Cape Town Metro to drop baboon management scheme: ‘Animal rights activists have won’
- Cape Town finds itself in the middle of a heated clash over the management of baboon troops.
- The council has run an urban baboon management program for over a decade.
- It looks like the program will be coming to an end in just over 12 months.
Cape Town appears set to scrap its controversial urban baboon management scheme in July next year, with an elected official conceding that the scheme ‘didn’t work’ and that ‘management of baboons is not the mandate from the city”.
The metro has run the program for more than a decade, with costs estimated in the millions.
The city’s intention to end the program has been disclosed, with the baboon guards having recently withdrawn from the leafy suburb of Constantia, leaving the troop of baboons to “run wild”.
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Emile Langenhoven, a ward councilor in the area, wrote a letter to a resident this week, saying: “It has been made clear to us that baboon management is not the City’s mandate and that no other resources will be affected. In fact, the baboon management program will end in July 2023.”
The unpopular and divisive program has drawn widespread protests and harsh criticism from animal activists, who say the program had no public mandate and used questionable and cruel methods.
The latest decision sparked criticism that the scheme was illegal and that city officials had wasted more than R100 million in public funds over the 12 years.
Wildlife activist Naude Visser said the scheme – an arrangement whereby Cape Nature issues permits to “hunt” chacma baboons inside and outside Table Mountain National Park in South African national parks – was null and void.
Visser, who is a lawyer by profession, said:
A power delegated by Parliament to a statutory body cannot be delegated again to a third party without the consent of Parliament.
“SANParks and Cape Nature were riding on the backs of Cape Town taxpayers and illegally delegated the problem to the city. This should never have happened. We are just relieved the burden is no longer on the city taxpayers.”
The first indications of the change in policy came from the city’s public relations officer for the baboon management program – Kay Montgomery – who admitted the program had failed and suggested the move had been forced by activists for the animals.
Speaking at a public meeting of the Invasive Species Forum in Cape Town earlier this month, Montgomery conceded that “the old idea of shooting them and getting rid of them, and getting them out of the suburbs didn’t work – we have to accept that and enter a new era”.
She said animal activists “around the world” forced the city to drop the program.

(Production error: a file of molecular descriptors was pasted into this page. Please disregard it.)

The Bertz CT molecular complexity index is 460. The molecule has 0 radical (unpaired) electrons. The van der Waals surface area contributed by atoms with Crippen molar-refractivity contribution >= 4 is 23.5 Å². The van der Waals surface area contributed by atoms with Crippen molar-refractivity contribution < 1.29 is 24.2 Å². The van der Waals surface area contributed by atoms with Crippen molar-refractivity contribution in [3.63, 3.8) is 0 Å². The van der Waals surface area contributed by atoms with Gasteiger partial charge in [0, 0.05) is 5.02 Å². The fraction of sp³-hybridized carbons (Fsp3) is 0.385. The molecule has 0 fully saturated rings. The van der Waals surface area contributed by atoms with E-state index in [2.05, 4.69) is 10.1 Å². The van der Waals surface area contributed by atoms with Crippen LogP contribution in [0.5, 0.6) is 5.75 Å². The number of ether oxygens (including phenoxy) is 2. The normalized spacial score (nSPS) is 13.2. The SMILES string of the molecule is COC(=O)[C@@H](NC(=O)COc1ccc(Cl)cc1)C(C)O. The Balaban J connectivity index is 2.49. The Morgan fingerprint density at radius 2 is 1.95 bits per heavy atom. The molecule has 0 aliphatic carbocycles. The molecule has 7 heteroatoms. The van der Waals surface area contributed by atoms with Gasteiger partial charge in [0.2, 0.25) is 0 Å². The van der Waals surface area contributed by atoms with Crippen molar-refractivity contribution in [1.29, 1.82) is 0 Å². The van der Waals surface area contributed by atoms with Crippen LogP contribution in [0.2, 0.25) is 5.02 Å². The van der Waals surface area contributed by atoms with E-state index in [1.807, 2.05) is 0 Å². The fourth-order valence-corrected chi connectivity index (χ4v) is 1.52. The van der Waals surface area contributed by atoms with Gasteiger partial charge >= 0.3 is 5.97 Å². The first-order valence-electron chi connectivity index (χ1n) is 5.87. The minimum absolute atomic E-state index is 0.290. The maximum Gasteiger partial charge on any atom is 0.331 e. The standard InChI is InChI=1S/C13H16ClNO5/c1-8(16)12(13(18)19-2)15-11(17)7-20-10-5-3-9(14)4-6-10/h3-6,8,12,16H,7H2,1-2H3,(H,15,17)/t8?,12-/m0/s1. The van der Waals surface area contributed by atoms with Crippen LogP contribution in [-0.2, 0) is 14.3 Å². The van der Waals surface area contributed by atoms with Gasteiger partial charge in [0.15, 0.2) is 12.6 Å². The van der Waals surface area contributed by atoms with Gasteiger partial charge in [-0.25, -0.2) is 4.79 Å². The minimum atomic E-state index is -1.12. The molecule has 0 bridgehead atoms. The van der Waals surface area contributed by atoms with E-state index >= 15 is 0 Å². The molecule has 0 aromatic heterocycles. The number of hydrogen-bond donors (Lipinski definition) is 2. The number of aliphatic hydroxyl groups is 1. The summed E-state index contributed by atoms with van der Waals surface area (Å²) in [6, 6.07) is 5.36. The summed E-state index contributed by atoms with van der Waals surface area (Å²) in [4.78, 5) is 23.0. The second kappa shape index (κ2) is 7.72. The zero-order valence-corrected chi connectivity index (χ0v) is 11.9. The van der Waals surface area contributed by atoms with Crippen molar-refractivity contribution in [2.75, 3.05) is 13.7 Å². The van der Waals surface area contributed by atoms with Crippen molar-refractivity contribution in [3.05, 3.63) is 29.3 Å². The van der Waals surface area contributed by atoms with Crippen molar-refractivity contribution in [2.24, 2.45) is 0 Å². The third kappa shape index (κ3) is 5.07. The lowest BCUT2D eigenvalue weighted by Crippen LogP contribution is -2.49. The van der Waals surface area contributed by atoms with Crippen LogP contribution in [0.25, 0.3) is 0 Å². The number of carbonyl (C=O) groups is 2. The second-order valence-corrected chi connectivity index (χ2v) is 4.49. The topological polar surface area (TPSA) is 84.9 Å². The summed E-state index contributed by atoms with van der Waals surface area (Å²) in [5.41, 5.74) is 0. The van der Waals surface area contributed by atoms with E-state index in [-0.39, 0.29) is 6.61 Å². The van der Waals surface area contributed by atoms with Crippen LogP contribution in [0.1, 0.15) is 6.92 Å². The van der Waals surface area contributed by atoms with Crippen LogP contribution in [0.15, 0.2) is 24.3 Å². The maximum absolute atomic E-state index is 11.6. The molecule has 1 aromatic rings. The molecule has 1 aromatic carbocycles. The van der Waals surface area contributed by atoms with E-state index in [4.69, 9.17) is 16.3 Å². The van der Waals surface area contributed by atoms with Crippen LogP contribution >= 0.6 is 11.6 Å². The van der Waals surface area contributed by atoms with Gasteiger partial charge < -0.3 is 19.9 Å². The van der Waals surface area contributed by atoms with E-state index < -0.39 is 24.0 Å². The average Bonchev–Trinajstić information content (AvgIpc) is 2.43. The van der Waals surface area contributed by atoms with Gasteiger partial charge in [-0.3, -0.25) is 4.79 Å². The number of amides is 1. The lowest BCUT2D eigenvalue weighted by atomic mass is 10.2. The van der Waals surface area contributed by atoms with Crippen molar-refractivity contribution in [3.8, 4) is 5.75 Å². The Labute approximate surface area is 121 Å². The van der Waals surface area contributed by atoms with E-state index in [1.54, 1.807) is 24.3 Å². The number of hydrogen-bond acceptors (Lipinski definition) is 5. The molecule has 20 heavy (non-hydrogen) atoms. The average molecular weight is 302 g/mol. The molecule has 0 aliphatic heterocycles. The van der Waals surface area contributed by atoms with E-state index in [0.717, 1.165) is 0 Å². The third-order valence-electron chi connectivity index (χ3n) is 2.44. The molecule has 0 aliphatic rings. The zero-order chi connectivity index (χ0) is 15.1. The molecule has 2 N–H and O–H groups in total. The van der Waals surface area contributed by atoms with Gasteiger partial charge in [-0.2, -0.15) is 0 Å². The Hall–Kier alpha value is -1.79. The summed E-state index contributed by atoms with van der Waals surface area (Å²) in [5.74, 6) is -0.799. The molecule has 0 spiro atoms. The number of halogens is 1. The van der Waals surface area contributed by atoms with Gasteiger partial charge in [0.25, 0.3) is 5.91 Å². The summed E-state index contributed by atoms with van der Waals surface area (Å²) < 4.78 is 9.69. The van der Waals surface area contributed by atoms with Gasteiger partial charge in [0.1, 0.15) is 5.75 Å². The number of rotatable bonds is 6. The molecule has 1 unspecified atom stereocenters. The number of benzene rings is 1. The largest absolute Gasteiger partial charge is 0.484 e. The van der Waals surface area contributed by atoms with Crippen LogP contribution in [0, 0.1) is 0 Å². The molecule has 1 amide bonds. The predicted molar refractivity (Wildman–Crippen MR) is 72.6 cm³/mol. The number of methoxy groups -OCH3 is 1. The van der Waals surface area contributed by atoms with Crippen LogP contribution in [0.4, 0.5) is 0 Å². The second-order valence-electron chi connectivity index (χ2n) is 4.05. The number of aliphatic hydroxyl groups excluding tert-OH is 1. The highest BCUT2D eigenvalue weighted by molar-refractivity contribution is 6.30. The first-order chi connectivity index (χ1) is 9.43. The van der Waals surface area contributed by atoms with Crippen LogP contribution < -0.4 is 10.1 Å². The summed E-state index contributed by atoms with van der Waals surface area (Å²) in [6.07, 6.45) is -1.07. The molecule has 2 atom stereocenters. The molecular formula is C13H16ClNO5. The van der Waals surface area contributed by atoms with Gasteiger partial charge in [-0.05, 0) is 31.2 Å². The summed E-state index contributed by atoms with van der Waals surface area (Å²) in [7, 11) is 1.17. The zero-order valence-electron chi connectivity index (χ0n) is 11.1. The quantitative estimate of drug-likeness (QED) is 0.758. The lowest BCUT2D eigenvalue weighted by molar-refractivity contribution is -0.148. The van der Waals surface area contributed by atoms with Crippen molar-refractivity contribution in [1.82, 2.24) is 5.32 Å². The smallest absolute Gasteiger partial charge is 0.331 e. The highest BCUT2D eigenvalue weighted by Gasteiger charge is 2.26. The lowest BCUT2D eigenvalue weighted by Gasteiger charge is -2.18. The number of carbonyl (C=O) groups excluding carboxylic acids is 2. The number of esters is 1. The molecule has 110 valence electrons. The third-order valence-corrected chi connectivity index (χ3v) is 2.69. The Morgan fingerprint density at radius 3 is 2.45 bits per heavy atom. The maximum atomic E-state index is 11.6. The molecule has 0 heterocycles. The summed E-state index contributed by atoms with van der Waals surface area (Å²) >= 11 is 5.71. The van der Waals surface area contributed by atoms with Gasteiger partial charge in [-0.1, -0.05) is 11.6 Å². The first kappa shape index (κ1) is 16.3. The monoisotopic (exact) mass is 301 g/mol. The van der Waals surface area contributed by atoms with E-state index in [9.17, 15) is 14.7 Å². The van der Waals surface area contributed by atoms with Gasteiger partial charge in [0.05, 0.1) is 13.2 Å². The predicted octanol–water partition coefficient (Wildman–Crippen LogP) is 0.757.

“Animal advocates around the world have said ‘we won’t visit you, we won’t buy your wine, we won’t have anything to do with you if you endanger any living creature in Cape Town’.
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“We, along with Cape Town and my colleague, Julia Wood, and my colleagues there – Chandre and Mark – have basically agreed that animal rights activists have won.”
Montgomery said “the city is in retreat” and is planning a new “live alongside nature” campaign.
“We are going through a time when animal rights activists will ride [rule] the show and we will facilitate meetings with animal rights activists and residents to see how we can all live in the same neighborhood; and that goes for baboons, porcupines and peacocks.”
Jenni Trethowan of the nonprofit Baboon Matters said she found the statement divisive, mischievous and disrespectful.
“Ms. Montgomery talks about the victory for animal rights activists as if we were at war, which only creates more divisions and escalates the situation. I find that disrespectful.”
Animal rights activist Ryno Engelbrecht has accused the city of “washing its hands of baboons”, after it wasted millions on the scheme.
These people don’t know what they are doing.
He also criticized Montgomery for portraying the issue as a war, saying “We never won – we wanted an open discussion about baboon management and we still don’t have that.”
Across the “environmental divide,” the statement also sparked outrage among ratepayers, who depend on the city’s service provider – Nature Conservation Consultants (NCC) – to keep baboons out of their homes, on the urban edges of Table Mountain National Park.
On Sunday April 17, the baboon rangers of the Constantia 2 troop were withdrawn from the area, leaving the troop to “run wild” as “the City withdrew this eventuality due to lack of funds”.
Speaking on behalf of the Constantia Taxpayers and Residents Association, Gordon Chunnett said: “This is a terrible situation. Our lives, our homes and our safety are at risk, including our pets and our goods.
“In recent months there has been extensive damage, ripping thatched roofs, smashing open windows. A woman had to struggle with a baboon to close a skylight which the baboons were trying to force open.”
Parties on both sides of the case criticized the Metro for a perceived lack of public participation in making its decision.
No response had been received from the city at the time of publication – and mayor’s committee member for land use planning and the environment and deputy mayor Edwin Andrews did not respond to calls and emails for comments.
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